Lesson on Love, Part III

Dear Reader, this post is part of a three-part series. Please read Part I and Part II before proceeding.

At an impressionable age, Mama and Ama, my parental grandmother, taught me what I know about love. Ama chose to be with a married man in exchange for a financially secure life. Mama broke down when she found out that Baba was cheating, but eventually decided to swallow her pride because she didn’t have economic means of her own (and she also loved him desperately). I would never want to be in a situation where I have to make the choices they made.

As soon as I got my graduate degree in library studies, I took a job in Dubai to start my career as an academic librarian (the alternative was to stay in Vancouver to write invoices for a plumbing company.) Since then, I moved to Bahrain, and then to Hong Kong for work, to ensure that I am always financially independent. That’s all I learned about love from the women in my life—I must never rely on a man.  

In 2012, I arrived in Hong Kong for a new job, a few months before my 30th birthday. With a failed marriage behind me, I still didn’t know what a healthy, lasting relationship looked like. Regardless, I plunged myself into the world of online dating. It was something I dabbled with in the past, but I always disabled my account the minute I found a new boyfriend.

At first, it was fun. Hong Kong is a transient place, and I met men from all over the world. After dating a string of men that didn’t materialize into a steady boyfriend, I was disappointed that it wasn’t as easy as when I was younger. Was it the curse of turning 30?

After venturing into the dating circuit for a while, I begin to feel that I wasn’t good enough. I was in my 30’s; I couldn’t compete with all the skinny 23-year-old Hong Kong girls. Having been in relationships my whole adult life, I didn’t know how to date. For example, a guy I was casually dating didn’t text me back, and that was supposed to be normal. Some of my guy friends suggested I shouldn’t expect so much; I was too needy, too emotional and maybe a little too weird. I didn’t know what to do. I drank, I danced up a storm, and I flirted shamelessly. I did everything to hide that confused and hurt little girl behind a carefree facade. I gave men what I thought they wanted, in the hopes that one of them would love me. Instead, they walked all over me, and I hated myself for it.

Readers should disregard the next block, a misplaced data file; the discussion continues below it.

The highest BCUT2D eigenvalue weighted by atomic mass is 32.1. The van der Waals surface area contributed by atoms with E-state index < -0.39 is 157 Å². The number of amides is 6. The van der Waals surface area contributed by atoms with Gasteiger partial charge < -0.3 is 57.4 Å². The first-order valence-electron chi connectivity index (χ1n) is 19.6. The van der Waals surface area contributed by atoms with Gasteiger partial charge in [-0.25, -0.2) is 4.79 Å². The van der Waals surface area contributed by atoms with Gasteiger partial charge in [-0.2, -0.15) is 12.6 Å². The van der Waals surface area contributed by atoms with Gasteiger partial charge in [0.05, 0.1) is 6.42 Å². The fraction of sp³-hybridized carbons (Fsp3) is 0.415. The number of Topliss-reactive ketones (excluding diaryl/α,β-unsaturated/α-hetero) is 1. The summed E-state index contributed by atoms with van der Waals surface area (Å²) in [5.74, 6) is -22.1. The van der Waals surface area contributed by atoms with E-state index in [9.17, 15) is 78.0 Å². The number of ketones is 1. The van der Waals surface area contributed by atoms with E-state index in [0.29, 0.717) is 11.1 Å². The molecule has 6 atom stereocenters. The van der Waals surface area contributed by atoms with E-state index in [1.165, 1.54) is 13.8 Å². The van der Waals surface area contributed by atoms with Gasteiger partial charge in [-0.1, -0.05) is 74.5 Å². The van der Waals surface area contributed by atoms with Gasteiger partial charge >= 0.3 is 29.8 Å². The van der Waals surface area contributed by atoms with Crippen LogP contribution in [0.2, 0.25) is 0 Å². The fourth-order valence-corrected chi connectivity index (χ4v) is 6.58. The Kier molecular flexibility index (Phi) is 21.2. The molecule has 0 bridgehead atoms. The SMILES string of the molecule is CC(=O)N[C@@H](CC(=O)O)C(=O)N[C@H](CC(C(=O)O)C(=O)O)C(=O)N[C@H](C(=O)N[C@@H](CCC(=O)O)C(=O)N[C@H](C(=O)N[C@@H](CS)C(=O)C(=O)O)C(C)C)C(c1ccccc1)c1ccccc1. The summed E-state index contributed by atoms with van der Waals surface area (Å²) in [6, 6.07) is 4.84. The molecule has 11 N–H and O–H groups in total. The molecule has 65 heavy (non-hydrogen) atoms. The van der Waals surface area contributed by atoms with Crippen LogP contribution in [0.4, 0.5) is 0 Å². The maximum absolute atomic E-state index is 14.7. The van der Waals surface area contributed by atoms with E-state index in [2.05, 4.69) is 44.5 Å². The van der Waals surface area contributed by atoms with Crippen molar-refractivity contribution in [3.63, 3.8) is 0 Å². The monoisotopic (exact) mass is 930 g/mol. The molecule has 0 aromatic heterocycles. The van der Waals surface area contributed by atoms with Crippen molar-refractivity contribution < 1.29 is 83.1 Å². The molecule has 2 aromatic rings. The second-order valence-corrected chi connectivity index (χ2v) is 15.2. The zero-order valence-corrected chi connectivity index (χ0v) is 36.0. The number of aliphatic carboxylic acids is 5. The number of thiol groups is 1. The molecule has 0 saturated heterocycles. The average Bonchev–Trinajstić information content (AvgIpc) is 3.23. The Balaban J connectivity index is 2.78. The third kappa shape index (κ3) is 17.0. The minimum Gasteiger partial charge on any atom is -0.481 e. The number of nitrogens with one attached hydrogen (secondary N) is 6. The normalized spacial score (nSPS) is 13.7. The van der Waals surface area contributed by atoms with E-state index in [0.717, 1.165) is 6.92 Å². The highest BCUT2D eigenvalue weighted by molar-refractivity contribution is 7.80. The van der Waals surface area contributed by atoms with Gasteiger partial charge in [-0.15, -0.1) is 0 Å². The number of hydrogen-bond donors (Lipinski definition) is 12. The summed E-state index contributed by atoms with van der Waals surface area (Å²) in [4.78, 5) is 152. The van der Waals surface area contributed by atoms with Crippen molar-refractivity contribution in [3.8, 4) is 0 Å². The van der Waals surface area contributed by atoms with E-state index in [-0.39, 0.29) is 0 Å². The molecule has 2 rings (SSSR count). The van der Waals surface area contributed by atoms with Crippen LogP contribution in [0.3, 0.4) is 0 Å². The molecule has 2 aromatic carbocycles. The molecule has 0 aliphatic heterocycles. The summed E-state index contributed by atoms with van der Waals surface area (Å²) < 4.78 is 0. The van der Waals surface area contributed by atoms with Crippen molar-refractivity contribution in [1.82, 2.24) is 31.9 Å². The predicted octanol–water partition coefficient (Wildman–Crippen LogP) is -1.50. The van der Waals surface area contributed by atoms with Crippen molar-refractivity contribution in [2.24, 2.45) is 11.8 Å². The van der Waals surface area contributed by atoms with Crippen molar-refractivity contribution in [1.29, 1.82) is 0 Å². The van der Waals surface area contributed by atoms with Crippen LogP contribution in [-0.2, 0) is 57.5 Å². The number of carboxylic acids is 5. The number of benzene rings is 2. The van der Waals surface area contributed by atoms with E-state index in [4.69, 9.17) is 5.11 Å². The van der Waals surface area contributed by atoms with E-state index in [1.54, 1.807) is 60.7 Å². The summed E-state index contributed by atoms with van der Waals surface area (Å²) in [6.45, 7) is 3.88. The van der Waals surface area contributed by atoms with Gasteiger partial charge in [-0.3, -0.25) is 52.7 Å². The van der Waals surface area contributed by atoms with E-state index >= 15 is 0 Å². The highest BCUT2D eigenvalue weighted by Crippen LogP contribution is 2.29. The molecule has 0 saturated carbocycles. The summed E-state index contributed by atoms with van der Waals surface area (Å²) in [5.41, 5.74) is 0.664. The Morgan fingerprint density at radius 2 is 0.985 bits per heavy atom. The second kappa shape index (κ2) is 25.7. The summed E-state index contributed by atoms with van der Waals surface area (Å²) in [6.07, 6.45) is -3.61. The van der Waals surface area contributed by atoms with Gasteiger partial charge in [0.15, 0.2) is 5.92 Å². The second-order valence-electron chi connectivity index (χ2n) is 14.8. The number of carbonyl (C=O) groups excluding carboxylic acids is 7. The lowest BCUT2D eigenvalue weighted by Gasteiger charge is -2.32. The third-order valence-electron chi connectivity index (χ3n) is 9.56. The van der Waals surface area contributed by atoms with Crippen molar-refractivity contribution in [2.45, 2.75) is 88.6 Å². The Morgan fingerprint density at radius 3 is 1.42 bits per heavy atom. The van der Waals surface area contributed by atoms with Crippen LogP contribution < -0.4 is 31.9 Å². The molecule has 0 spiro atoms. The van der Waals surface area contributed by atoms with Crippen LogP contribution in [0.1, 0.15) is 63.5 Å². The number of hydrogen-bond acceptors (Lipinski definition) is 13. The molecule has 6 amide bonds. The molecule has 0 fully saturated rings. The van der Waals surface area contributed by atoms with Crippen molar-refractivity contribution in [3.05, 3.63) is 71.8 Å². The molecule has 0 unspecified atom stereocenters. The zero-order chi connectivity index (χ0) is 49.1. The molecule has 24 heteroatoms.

I was miserable. How do we end up living in a society where people take sex for granted, and fear intimacy? Why can’t a woman expect the man who she hooked up with to return her text and have an adult conversation after a night of fun?

For years, I put up with a lot of bad behaviors from men. One day, after ending an on-again, off-again relationship I decided enough was enough. I vowed that I would never allow a man to make me feel like I wasn’t good enough ever again. If he thought I was “too” something, then he wasn’t the right person for me. I vowed that I wasn’t going to be apologetic for wanting a serious relationship and that I wasn’t going to settle. I vowed that I would rather be alone than to be with someone who wasn’t going to accept and love me for who I am. I resolved to my fate: I would rather be single for the rest of my life than to be with the wrong person.

It’s not that I stopped dating—I just had zero tolerance for men who mistreated me. I had expectations and boundaries, and I commanded respect. Men called me demanding, bitchy, crazy. I didn’t care. I stopped putting up with shit.

Then it happened one day.

I had known Derek for almost a year at this time. I met him at SCAD Hong Kong, where I was the head librarian, and he was one of the graphic designer professors. He borrowed a bunch of books on typography. I told him about my fifth-grade teacher who made us practice calligraphy. We became friendly and eventually, our paths started to cross.

One night in the fall of 2014, he and I went out for a drink with a bunch of our friends from work. At the end of the night, Derek texted me. “It was great seeing you tonight. You looked cute, even though you were wearing a cat dress.”

He hates cats.